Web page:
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(Reference retrieved automatically from Web of Science through information on FAPESP grant and its corresponding number as mentioned in the publication by the authors.)

lack hole spectroscopy horizons for current and future gravitational wave detector

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Ota, Iara [1] ; Chirenti, Cecilia [2, 3, 4, 5]
Total Authors: 2
[1] Univ Fed Abc, Ctr Nat & Human Sci, BR-09210170 Santo Andre, SP - Brazil
[2] Univ Maryland, Dept Astron, College Pk, MD 20742 - USA
[3] Univ Fed ABC, Ctr Math Computat & Cognit, BR-09210580 Santo Andre, SP - Brazil
[4] NASA GSFC, Ctr Res & Explorat Space Sci & Technol, Greenbelt, MD 20771 - USA
[5] Astroparticle Phys Lab NASA GSFC, Greenbelt, MD 20771 - USA
Total Affiliations: 5
Document type: Journal article
Source: HYSICAL REVIEW; v. 105, n. 4 FEB 8 2022.
Web of Science Citations: 0

Black hole spectroscopy is the proposal to observe multiple quasinormal modes in the ringdown of a binary black hole merger. In addition to the fundamental quadrupolar mode, overtones and higher harmonics may be present and detectable in the gravitational wave signal, allowing for tests of the no-hair theorem. We analyze in detail the strengths and weaknesses of the standard Rayleigh criterion supplied with a Fisher matrix error estimation, and we find that the criterion is useful, but too restrictive. Therefore, we motivate the use of a conservative high Bayes factor threshold to obtain the black hole spectroscopy horizons of current and future detectors; i.e., the distance (averaged in sky location and binary inclination) up to which one or more additional modes can be detected and confidently distinguished from each other. We set up all of our searches for additional modes starting at t = 10(M-1 + M-2) after the peak amplitude in simulated signals of circular nonspinning binaries. An agnostic multimode analysis allows us to rank the subdominant modes: for nearly equal mass binaries, we find (l, m, n) = (2, 2, 1) and (3,3,0) and, for very asymmetric binaries, (3,3,0) and (4,4,0), for the secondary and tertiary modes, respectively. At the current estimated rates for heavy stellar mass binary black hole mergers, with primary masses between 45 and 100 solar masses, we expect an event rate of mergers within our conservative estimate for the (2,2,1) spectroscopy horizon of 0.03-0.10 yr(-1) for LIGO at design sensitivity and (0.6 - 2.4) x 10(3 )yr(-1) for the future third generation ground-based detector Cosmic Explorer. (AU)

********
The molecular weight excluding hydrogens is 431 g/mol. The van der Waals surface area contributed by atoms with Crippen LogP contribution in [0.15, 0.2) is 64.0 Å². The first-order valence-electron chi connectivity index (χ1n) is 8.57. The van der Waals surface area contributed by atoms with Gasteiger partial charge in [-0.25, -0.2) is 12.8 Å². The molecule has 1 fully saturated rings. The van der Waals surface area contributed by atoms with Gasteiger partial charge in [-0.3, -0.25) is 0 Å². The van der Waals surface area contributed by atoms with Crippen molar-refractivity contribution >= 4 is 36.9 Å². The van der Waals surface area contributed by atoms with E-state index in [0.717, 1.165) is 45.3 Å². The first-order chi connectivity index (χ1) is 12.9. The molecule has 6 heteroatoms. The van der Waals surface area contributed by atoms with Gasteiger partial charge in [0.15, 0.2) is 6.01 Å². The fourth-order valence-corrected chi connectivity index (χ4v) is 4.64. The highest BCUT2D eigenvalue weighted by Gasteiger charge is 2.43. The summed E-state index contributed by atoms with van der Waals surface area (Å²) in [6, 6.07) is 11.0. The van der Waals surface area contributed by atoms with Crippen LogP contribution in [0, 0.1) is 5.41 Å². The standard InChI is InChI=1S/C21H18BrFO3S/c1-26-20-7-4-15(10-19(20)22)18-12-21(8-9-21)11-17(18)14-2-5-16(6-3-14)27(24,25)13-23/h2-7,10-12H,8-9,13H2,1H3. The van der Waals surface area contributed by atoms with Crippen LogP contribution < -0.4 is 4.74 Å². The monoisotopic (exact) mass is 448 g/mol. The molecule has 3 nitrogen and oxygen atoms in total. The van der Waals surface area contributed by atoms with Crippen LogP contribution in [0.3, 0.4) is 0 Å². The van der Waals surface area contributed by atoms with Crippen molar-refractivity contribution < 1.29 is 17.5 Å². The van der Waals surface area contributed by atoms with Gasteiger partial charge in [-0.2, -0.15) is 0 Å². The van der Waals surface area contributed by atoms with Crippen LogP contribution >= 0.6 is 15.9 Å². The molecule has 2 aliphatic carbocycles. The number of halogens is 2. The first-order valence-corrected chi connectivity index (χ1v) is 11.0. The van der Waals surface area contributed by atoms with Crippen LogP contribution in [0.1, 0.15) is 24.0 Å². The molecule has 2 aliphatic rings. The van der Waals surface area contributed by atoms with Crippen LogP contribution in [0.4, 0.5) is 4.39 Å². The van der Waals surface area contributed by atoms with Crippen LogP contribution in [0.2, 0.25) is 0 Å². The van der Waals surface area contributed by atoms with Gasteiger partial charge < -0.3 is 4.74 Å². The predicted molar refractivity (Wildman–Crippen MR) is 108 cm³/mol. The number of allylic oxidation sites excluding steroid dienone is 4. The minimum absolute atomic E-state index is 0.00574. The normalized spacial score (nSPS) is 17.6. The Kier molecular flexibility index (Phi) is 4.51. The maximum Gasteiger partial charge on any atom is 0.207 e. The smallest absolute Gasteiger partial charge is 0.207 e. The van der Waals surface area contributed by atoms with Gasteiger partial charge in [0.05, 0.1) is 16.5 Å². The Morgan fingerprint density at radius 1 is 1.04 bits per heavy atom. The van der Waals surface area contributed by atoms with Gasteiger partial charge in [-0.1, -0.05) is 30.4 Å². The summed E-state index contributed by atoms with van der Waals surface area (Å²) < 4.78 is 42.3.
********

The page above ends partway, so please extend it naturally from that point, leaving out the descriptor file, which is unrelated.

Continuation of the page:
FAPESP's process: 18/21286-3 - Numerical simulation of black holes mergers
Grantee:Iara Naomi Nobre Ota
Support type: Scholarships in Brazil - Doctorate